The Rabbis might call Cheshvan “Mar” Cheshvan, but I think it should be called “Thank goodness it’s Cheshvan!” or TGIC. I have HHF (High Holiday Fatigue) and am using Cheshvan to get myself back on track both physically and spiritually. This post is about Meditation – do I need to say anymore?
On the physical side, I’m back on my exercise routine. It was hard to exercise AND be in shul three mornings a week AND host people in our Sukkah AND work…you get the idea. Not that all of those things weren’t joyful, they were, but there are ONLY 24 hours in a day so something had to give.
Rabbis talk about the importance of routine for both children and adults. I must say that the one thing that didn’t give during the holiday season was my meditation practice, and for that I am grateful. Meditation might feel Eastern to you and not Jewish, but that, happily, is not true.
I am also using the principles of meditation with a Jewish twist to regain my sense of Jewish spirituality, which also took a hit during the High Holidays. Counter-intuitive I know, but sometimes too much of a good thing can have the opposite effect.
According to Arye Kaplan who has written several books on Meditation and Judaism, meditation was, in his words “central to the prophetic experience.” Those who have studied the Torah philologically (the study of the language of historical sources) believe there are meditative methods referred to in the text. Arye Kaplan also asserts that over a million Israelites were involved in meditation prior to 400 BCE.
According to the literature written about this period, there were regular schools of meditation that combined meditative practices with adherence to Torah and the commandments. There were also idolatrous schools of mysticism and meditation that didn’t require the Torah/commandments discipline. Aryeh Kaplan suggests that when the Talmud speaks of the “lust for idolatry” it could be speaking to such schools that gave you the sweetness and benefit of meditation without requiring the discipline of Judaism.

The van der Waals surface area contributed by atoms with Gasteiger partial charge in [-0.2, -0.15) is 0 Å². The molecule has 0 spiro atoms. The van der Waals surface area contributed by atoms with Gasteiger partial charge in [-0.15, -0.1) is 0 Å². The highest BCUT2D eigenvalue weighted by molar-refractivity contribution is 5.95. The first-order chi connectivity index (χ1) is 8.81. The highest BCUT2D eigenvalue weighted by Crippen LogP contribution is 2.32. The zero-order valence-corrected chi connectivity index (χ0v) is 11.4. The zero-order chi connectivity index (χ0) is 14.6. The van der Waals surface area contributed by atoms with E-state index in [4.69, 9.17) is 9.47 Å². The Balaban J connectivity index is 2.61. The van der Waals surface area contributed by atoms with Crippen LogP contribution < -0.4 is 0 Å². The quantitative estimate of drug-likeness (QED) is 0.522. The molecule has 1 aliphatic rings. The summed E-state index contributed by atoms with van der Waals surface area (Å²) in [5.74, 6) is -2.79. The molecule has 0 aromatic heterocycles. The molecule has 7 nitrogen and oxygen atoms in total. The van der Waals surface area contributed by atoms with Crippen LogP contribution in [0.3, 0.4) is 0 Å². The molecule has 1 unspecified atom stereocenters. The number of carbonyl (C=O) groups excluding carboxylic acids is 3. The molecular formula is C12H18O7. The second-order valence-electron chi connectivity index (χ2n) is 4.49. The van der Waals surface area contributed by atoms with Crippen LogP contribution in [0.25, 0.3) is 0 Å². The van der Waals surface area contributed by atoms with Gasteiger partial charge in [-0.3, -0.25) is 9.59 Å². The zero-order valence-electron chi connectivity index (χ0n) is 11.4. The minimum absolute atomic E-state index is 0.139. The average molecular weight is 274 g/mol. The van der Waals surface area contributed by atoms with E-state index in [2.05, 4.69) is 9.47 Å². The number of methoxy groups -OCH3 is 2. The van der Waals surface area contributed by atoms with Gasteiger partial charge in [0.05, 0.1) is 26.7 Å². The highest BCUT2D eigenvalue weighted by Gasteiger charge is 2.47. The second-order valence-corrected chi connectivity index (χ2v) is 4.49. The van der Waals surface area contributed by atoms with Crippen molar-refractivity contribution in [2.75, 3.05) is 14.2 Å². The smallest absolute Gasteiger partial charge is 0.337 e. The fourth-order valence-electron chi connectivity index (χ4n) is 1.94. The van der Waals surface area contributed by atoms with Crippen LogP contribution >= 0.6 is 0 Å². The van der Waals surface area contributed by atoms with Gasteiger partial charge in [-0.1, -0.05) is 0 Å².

The ways Jews meditated in ancient times has been lost, but the idea that meditation was part of our relationship to G-d and each other is intriguing. Read also this post on the State of Israel in the period 1948-1990.
Some scholars believe that meditation as Jewish practice was deliberately shut down to make Judaism more accessible to all Jews, not just the strictly Torah observant. Meditation went underground, so to speak. Instead, it is believed the focus turned to the three times daily prayer, especially the Amidah. Some believe the Amidah can be considered a form of meditation but the Rabbis expanded the notion to include not just individual prayers, but prayers that were meant to unite people. I’m not sure I believe that the Amidah should be considered meditation but I can understand why some do.
During the Enlightenment, any connection to mysticism or meditation was essentially relegated to obscurity. As I grew up, the emphasis was on knowing the prayers, not understanding the prayers. Sadly what the Jewish Enlightenment brought us in Israel and Europe was a focus on the mind separated from the body. Today we are much more “enlightened” if you will, but our formal prayers are still a result of that time.
When I was in USY on the USY Israel Pilgrimage program, I remember being told that we prayed three times a day so that we would eventually “feel kavanah” – which was explained to me a closeness to G-d. Later I learned “kavanah” comes from the work kaven, meaning to aim. So praying with kavanah, or an aim at closeness to G-d was probably more what they meant. But that’s not what I understood. And since I never got that “feeling”, I quickly became disillusioned. I approach it differently now, but first let me talk about meditation.
I’m a big believer in meditation. Study after study shows that it supports increased immune systems and lower blood pressure. I know of police forces that use it because it has been found that officers that meditate have quicker reflexes and can read a situation faster and more correctly. It encourages happiness but not like in the Jewish Princess… I know for myself it has helped me be calmer, centered and focused when I need to be, with clients. Not that I wasn’t before, but it seems to have given me new depth I didn’t know was possible.
When I first started meditating, I thought of it as separate from my relationship to prayer. I actually didn’t even connect it to my Judaism, but in this past year both through studying Positive Psychology and learning about the roots of meditation in Judaism, I have changed my mind. I meditate every day and it includes expressing my connection to the universe and asking for the healing of friends and family – it is as much a Jewish experience as it is a secular meditative one. If you haven’t tried it, I encourage you to do so. If you think you don’t have time, start with ten minutes and work yourself up to 25 or 30. Meditate with a group or find yourself a coach. It will be worth it, I promise!